Five Things that Changed the Publishing World

Over the past twenty-five years ago there have been five things that changed the landscape of the publishing industry forever (the first three below happened in 1995).

Dan Balow wrote an excellent piece on this earlier this year. It still is quite astounding when you think about it. In 20 years this little online startup (founded 1995) became the most dominant online retailer in the Western world. Bookselling will never be the same.

While Google officially did not begin until 1998 (the year they incorporated), it was in 1995 when Larry Page and Sergey Brin started Google as a research project while Ph.D. students at Stanford University. The way we do research as writers has never been the same.

Left Behind

It was the publication of Left Behind by Tim LaHaye and Jerry Jenkins (published by Tyndale House Publishing) in 1995 that ushered in a new golden era of Christian fiction. It had such an impact that Jerry Falwell said in a 2005 Time magazine article about Tim LaHaye, “In terms of its impact on Christianity, it’s probably greater than that of any other book in modern times, outside the Bible.” Eventually there were 15 books in the series which sold around 70 million copies.


It wasn’t until 2001 that Wikipedia was created. Can you believe it was that recent? The idea of a computer encyclopedia had been around for a while. In 1993 Microsoft tried to create one with their Encarta project (on CD-ROM in the beginning). Encarta was finally discontinued in 2009. The combination of forces obliterated the print edition of the venerable Encyclopedia Britannica (the last print edition came out in 2010). Quick access to “encyclopedic” information has never been so easy. {While Wikipedia is a reasonably good starting place for a snapshot, remember not to have it as your sole source of research! Harvard University agrees…}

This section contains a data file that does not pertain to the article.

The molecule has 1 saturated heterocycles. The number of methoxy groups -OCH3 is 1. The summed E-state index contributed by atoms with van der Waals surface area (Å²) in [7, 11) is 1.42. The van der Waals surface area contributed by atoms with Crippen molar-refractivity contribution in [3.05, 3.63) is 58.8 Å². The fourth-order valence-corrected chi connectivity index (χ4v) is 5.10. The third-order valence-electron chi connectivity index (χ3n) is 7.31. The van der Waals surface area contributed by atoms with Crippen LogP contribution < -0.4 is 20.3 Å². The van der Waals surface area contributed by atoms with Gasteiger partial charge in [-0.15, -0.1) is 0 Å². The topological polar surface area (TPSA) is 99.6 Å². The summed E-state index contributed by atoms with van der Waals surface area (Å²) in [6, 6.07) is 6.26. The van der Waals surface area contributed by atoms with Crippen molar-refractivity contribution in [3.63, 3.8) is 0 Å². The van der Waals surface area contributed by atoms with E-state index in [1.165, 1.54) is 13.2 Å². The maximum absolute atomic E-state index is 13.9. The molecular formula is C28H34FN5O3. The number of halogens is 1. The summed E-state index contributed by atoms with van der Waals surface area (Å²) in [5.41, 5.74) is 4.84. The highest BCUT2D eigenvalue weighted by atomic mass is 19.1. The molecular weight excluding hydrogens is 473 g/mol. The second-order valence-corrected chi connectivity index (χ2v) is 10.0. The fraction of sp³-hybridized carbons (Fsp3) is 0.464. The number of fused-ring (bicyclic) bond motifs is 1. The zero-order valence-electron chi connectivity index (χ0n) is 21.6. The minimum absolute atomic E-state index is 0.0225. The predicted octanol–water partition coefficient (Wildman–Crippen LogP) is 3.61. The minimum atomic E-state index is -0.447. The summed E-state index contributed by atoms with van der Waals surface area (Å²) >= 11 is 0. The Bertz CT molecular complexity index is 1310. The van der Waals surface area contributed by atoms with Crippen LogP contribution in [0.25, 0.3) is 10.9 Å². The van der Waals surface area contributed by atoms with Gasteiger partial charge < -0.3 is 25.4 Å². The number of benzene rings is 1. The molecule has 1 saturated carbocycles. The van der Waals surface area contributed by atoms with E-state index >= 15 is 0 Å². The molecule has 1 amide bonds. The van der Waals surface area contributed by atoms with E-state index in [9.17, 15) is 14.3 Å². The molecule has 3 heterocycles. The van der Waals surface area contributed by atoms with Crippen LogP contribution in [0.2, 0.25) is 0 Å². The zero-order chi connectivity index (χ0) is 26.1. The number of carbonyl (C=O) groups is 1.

Microsoft Word

No matter what you think about its strengths or weaknesses, Microsoft Word is THE go-to software for editors and publishers. If you use any other writing software (Pages, Scrivener, Google Docs, etc) you will have to convert your file into a Word document when you turn in the manuscript so the publisher can begin the editing process. I began using it in 1992 with version 2.0 (I still have the floppy discs that I used to load it on my first home computer) and have used it nearly every day ever since (which only make me feel old).

[[Speaking of “old,” do you remember transitioning from the mechanical or electric typewriter to a computer? I still recall the awe of being able to change typos without correction tape or wite-out. And the ability to have the computer set footnotes at the bottom of a page without having to measure the pages while I typed.]]

Why this trip down memory lane? To illustrate how quickly things can change. Twenty years may seem like a long time (in 1995 our three daughters weren’t in high school yet) but in the scheme of things it was just yesterday. So while it is hard to wait or hard to see the industry change before your eyes, it only means that something new is over the horizon. Those with long experience in the industry have seen many trends come and go. What has not changed, and never will, is the need for great content…hopefully it will be yours that is the next project to touch thousands of readers.


9 Responses to Five Things that Changed the Publishing World

  1. Jeanne Takenaka December 7, 2015 at 9:27 am #

    It is amazing to see how much has changed in 20 years. I didn’t realize Amazon has been around that long. In some ways, it seems like Amazon is a baby in terms of its age, but it’s a part of everyday life, especially (it seems) for writers. And Google? It’s got it’s own meaning in our vernacular (I Googled how to ________).

    And, yes, I do remember the joy of not having to use white out to fix my typos. I was thrilled. 🙂

    It should be interesting to see what comes about in the next 10-20 years. Thanks for the walk down Memory Lane, Steve.

  2. Janet Ann Collins December 7, 2015 at 11:06 am #

    What about e-books and e-readers?

  3. Ane Mulligan December 7, 2015 at 11:12 am #

    As believers, we also need to remember we are at this place in our journey on God’s timetable. I remember too often thinking, “If only I’d started earlier, or had published sooner.” Then I’m reminded that God knew the time and place of my first published book. It wasn’t a day early or a day late. And it was where He wanted it.

    So don’t get frustrated when things don’t happen when we think they should. Like Steve said, 20 years goes by in a flash.

  4. rochellino December 7, 2015 at 11:18 am #

    Steve, very relevant post. THANK YOU! Another recent development “BIGGIE” that may have been overlooked is the advent of digital printing.